VENICE.- Culbert shows site-specific works for the New Zealand Pavilion at the Istituto Santa Maria della Pietà (La Pietà). The lagoon-facing venue offers various exhibition spaces, including an outdoor courtyard and a spacious corridor where Vivaldi once taught violin. For the first time the main entrance is on the Riva degli Schiavoni.
Step into Bill Culberts Front Door Out Back and you enter a living space of an unusual kind, a sculptural meditation, played out through eight connected spaces, on shelter, habitation and dwelling, says curator Justin Paton.
On arrival the visitor is confronted with Bebop, a 15-metre-long work suspended from the ceiling of the historic corridor, where 34 second-hand tables and chairs seem to have been lifted and spun through the space, each one pierced by a single bolt of fluorescent light. In another key work, Daylight Flotsam Venice, Culbert feeds 150 fluorescent tubes into a densely packed field of recycled plastic bottles creating a carpet of colour, seen against the backdrop of the canal beyond.
As Paton says of the exhibition, this house-load of objects is both unsettled and energised, thwarted and animated, by an unstable forcelight.
Culbert (b. 1935) is a pioneer of the use of electric light in art, making works that harness the qualities of this most intangible of mediums from as early as the 1960s. Over a career spanning almost six decades, he has pushed the frontiers of art through a rigorous, inventive and economic use of materials. Light is both medium and subject matter in his sculptures, installations and photographs, the means of mounting a philosophical enquiry into the art object and its materiality. Culbert's sculptural installations make striking use of found and new materials. From suitcases pierced with fluorescent tubes, to chandeliers of repurposed furniture, through to arrays of reclaimed plastic containers, his artworks illuminate the qualities of common things and their surrounding environments.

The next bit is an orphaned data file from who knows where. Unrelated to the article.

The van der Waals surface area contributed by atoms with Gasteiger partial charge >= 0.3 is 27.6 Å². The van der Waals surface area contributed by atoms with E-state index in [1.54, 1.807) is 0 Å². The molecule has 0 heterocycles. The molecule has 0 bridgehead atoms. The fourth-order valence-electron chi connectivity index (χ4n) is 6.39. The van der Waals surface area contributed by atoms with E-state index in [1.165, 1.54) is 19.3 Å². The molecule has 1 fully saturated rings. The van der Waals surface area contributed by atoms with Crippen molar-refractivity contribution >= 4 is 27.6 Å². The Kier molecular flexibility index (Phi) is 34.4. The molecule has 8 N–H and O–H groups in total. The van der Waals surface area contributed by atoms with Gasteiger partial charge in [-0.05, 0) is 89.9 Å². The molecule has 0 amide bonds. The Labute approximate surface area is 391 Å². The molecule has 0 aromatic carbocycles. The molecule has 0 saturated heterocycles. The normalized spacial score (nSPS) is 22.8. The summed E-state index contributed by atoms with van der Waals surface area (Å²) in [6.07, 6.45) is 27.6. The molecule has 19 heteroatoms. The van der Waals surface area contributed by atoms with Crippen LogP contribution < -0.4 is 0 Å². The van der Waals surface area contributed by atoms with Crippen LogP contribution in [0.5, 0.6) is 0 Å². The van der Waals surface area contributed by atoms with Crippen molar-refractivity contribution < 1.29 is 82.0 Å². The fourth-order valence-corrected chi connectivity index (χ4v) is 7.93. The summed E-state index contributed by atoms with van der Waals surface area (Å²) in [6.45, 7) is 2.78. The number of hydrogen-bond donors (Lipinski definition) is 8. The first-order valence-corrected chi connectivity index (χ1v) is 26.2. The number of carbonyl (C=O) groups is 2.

The curator of the exhibition of the New Zealand Pavilion is Justin Paton, Senior Curator, Christchurch Art Gallery Te Puna o Waiwhetu.
Culbert's extraordinarily diverse career relates to many different aspects of contemporary art, among them Constructivism, Op Art, Kinetic Art and Conceptualism. His importance is indicated by his participation in a number of major group exhibitions, including Sixties Art Scene at The Barbican, London (1993); Un siècle de Sculpture Anglaise, Jeu de Paume, Paris (1996); the Op Art exhibition at the Schirn Kunsthalle in Frankfurt, Germany in 1997; and a survey of British and Brazilian Concrete Artists at the Centro Brasileiro Britânico in São Paulo, Brazil (2012).
Culbert has had more than 100 solo exhibitions since 1960, showing across New Zealand, England, Europe, the United States, and Australia. His work is owned by numerous public and private collections around the world. Culbert is based in Provence, France and London, England.
New Zealand has exhibited at la Biennale di Venezia since 2001 with exhibitions by Peter Robinson and Jacqueline Fraser (2001), Michael Stevenson (2003), et al. (2005), Judy Millar and Francis Upritchard (2009), and Michael Parekowhai (2011).